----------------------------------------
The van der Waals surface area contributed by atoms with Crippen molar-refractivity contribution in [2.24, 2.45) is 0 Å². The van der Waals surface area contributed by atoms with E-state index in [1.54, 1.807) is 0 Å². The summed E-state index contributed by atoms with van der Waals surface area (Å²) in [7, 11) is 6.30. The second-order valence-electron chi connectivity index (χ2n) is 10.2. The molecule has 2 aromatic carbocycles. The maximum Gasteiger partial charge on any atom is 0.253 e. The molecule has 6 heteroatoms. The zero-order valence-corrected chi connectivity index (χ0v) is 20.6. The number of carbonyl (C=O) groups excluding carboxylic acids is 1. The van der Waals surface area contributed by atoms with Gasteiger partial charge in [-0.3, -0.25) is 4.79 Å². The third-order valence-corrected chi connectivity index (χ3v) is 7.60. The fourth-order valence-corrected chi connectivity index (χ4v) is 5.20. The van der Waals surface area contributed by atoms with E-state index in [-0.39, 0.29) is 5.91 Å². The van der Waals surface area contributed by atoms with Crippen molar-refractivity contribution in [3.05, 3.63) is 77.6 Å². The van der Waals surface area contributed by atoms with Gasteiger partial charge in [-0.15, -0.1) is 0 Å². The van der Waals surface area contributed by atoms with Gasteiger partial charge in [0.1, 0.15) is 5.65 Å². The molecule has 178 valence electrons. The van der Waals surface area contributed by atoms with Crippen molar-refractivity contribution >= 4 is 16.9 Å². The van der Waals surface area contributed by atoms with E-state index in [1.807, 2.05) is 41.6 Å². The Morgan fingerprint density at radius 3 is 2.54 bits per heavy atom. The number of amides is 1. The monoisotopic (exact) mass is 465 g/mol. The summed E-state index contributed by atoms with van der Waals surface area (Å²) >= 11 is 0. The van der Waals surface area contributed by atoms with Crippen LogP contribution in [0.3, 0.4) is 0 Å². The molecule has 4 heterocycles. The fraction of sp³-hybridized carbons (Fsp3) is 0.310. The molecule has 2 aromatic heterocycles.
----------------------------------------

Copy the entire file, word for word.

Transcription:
The van der Waals surface area contributed by atoms with Crippen molar-refractivity contribution in [2.24, 2.45) is 0 Å². The van der Waals surface area contributed by atoms with E-state index in [1.54, 1.807) is 0 Å². The summed E-state index contributed by atoms with van der Waals surface area (Å²) in [7, 11) is 6.30. The second-order valence-electron chi connectivity index (χ2n) is 10.2. The molecule has 2 aromatic carbocycles. The maximum Gasteiger partial charge on any atom is 0.253 e. The molecule has 6 heteroatoms. The zero-order valence-corrected chi connectivity index (χ0v) is 20.6. The number of carbonyl (C=O) groups excluding carboxylic acids is 1. The van der Waals surface area contributed by atoms with Gasteiger partial charge in [-0.3, -0.25) is 4.79 Å². The third-order valence-corrected chi connectivity index (χ3v) is 7.60. The fourth-order valence-corrected chi connectivity index (χ4v) is 5.20. The van der Waals surface area contributed by atoms with E-state index in [-0.39, 0.29) is 5.91 Å². The van der Waals surface area contributed by atoms with Crippen molar-refractivity contribution in [3.05, 3.63) is 77.6 Å². The van der Waals surface area contributed by atoms with Gasteiger partial charge in [-0.15, -0.1) is 0 Å². The van der Waals surface area contributed by atoms with Gasteiger partial charge in [0.1, 0.15) is 5.65 Å². The molecule has 178 valence electrons. The van der Waals surface area contributed by atoms with Crippen molar-refractivity contribution >= 4 is 16.9 Å². The van der Waals surface area contributed by atoms with E-state index in [1.807, 2.05) is 41.6 Å². The Morgan fingerprint density at radius 3 is 2.54 bits per heavy atom. The number of amides is 1. The monoisotopic (exact) mass is 465 g/mol. The summed E-state index contributed by atoms with van der Waals surface area (Å²) >= 11 is 0. The van der Waals surface area contributed by atoms with Crippen LogP contribution in [0.3, 0.4) is 0 Å². The molecule has 4 heterocycles. The fraction of sp³-hybridized carbons (Fsp3) is 0.310. The molecule has 2 aromatic heterocycles.